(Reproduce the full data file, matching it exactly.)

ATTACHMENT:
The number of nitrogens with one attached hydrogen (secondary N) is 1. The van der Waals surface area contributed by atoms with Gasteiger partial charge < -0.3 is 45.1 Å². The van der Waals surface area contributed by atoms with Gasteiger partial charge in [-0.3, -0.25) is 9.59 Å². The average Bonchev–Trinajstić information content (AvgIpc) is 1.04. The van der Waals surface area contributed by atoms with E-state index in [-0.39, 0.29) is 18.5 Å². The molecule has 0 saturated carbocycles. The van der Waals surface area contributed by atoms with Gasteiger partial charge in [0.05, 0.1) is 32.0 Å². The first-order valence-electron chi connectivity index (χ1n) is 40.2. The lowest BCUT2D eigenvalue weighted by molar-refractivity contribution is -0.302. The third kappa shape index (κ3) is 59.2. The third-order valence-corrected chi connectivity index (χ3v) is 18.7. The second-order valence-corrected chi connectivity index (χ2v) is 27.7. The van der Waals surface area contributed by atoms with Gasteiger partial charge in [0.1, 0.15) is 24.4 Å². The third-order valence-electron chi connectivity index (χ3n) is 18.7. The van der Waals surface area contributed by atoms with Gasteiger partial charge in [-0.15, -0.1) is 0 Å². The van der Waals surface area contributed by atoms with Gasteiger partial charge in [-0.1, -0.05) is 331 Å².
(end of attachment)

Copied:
The number of nitrogens with one attached hydrogen (secondary N) is 1. The van der Waals surface area contributed by atoms with Gasteiger partial charge < -0.3 is 45.1 Å². The van der Waals surface area contributed by atoms with Gasteiger partial charge in [-0.3, -0.25) is 9.59 Å². The average Bonchev–Trinajstić information content (AvgIpc) is 1.04. The van der Waals surface area contributed by atoms with E-state index in [-0.39, 0.29) is 18.5 Å². The molecule has 0 saturated carbocycles. The van der Waals surface area contributed by atoms with Gasteiger partial charge in [0.05, 0.1) is 32.0 Å². The first-order valence-electron chi connectivity index (χ1n) is 40.2. The lowest BCUT2D eigenvalue weighted by molar-refractivity contribution is -0.302. The third kappa shape index (κ3) is 59.2. The third-order valence-corrected chi connectivity index (χ3v) is 18.7. The second-order valence-corrected chi connectivity index (χ2v) is 27.7. The van der Waals surface area contributed by atoms with Gasteiger partial charge in [0.1, 0.15) is 24.4 Å². The third-order valence-electron chi connectivity index (χ3n) is 18.7. The van der Waals surface area contributed by atoms with Gasteiger partial charge in [-0.15, -0.1) is 0 Å². The van der Waals surface area contributed by atoms with Gasteiger partial charge in [-0.1, -0.05) is 331 Å².